returnInfo = domain + "/" + url.replace("../", "")
      }
    }
    url.replace(" ", "%20")
    returnInfo
  }

  def getSrcFromDoc(doc: Document, domain: String, item: String): String = {
    var srcMap = new HashMap[String, Int]
    val elementImages = doc.select("img").iterator().toList
    var src = ""
    elementImages.foreach{s =>
      var imageElement = getUrl(s)
      if (checkUrl(imageElement)) {
        imageElement = fixUrl(imageElement, domain)
        var w = 1
        var h = 1
        val widthAttr = s.attr("width")
        val heightAttr = s.attr("height")
        if (widthAttr != "") {
          if (widthAttr.toLowerCase.contains("px")) {
            w = widthAttr.toLowerCase.split("px")(0).toFloat.toInt
          } else {
            try {
              w = widthAttr.toFloat.toInt
            } catch {
              case e:Exception =>
            }
          }
        }
        if (heightAttr != "") {
          if (heightAttr.toLowerCase.contains("px")) {
            h = heightAttr.toLowerCase.split("px")(0).toFloat.toInt
          } else {
            try {
              h = heightAttr.toFloat.toInt
            } catch {
              case e:Exception =>
            }
          }
        }
        if ( w == 1 || h == 1 || (w > 128 && h > 128)) {
          try {
            imageElement = imageElement.replaceAll("""(?m)\s+$""", "")
            val imageUrl = new URL(imageElement)
            val image = ImageIO.read(imageUrl)
            if (image != null) {
              w = image.getWidth
              h = image.getHeight
            } else {
              w =  1
              h = 1
            }
            if (w/h <= 3 && h/w <=3 && w > 128 && h > 128) {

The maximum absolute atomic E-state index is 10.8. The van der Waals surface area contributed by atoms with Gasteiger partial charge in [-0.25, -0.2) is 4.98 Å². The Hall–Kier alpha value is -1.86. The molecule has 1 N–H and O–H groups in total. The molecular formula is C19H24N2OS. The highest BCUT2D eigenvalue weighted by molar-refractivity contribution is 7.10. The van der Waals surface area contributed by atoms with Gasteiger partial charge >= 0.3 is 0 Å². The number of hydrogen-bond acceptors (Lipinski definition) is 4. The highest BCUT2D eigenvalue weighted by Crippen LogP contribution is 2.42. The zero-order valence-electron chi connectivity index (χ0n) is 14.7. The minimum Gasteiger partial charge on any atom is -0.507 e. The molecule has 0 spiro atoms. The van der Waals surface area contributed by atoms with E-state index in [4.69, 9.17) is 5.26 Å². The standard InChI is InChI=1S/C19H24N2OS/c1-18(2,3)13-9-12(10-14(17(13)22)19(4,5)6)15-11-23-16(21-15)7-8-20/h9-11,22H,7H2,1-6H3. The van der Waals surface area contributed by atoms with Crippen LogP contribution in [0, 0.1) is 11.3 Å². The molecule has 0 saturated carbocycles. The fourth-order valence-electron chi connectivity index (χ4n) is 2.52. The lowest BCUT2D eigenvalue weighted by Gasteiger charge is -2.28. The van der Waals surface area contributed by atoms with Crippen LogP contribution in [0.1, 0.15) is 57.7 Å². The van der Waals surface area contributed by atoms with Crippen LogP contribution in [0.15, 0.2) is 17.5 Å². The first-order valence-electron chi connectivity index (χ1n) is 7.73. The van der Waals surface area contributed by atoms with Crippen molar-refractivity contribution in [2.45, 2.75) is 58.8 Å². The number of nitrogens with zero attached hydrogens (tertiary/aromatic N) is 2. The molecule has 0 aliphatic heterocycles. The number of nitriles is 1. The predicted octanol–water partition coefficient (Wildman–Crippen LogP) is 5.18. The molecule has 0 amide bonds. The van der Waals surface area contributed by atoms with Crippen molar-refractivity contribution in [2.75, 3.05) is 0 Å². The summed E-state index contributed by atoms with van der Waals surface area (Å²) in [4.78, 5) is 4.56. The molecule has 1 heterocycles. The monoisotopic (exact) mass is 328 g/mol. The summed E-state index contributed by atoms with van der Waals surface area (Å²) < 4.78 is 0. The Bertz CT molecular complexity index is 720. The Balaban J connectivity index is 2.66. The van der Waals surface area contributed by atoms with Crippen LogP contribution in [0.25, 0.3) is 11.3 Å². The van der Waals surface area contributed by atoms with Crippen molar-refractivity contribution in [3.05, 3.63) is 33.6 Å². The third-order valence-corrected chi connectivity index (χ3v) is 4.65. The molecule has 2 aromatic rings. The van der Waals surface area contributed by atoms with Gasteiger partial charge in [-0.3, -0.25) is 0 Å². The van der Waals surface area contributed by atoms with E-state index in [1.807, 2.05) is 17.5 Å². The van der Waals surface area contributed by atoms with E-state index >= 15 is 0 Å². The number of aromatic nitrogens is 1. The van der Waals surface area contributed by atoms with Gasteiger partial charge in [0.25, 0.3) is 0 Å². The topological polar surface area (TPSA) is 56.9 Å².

if (s.attr("alt").toLowerCase.contains(item.toLowerCase)) {
                src = imageElement
              }
              srcMap += (imageElement -> w * h)
            }
          } catch {
            case e: IOException =>
          }
        }
      }
    }
    val srcMapSorted = srcMap.toList.sortBy{-_._2}

    if (srcMapSorted.nonEmpty && src == "") {
      src = srcMapSorted.head._1
    }
    src
  }

  def extract(url: String, item: String): String = {
    var src = ""
    if (url.startsWith("http")) {
      val domain = url.split("//")(0) + "//" + url.split("//")(1).split("/")(0)
      try {
        var res = Jsoup.connect(url).
        timeout(60000).ignoreHttpErrors(true).ignoreContentType(true).followRedirects(true).execute()
        if (res.statusCode() == 307) {
          val sNewUrl = res.header("Location")
          if (sNewUrl != null && sNewUrl.length() > 7)
            res = Jsoup.connect(sNewUrl).timeout(60000).execute()
        }
        val doc = res.parse()

        src = getSrcFromDoc(doc, domain, item)
      } catch {
        case e: IOException =>
      }
    }
    src
  }
}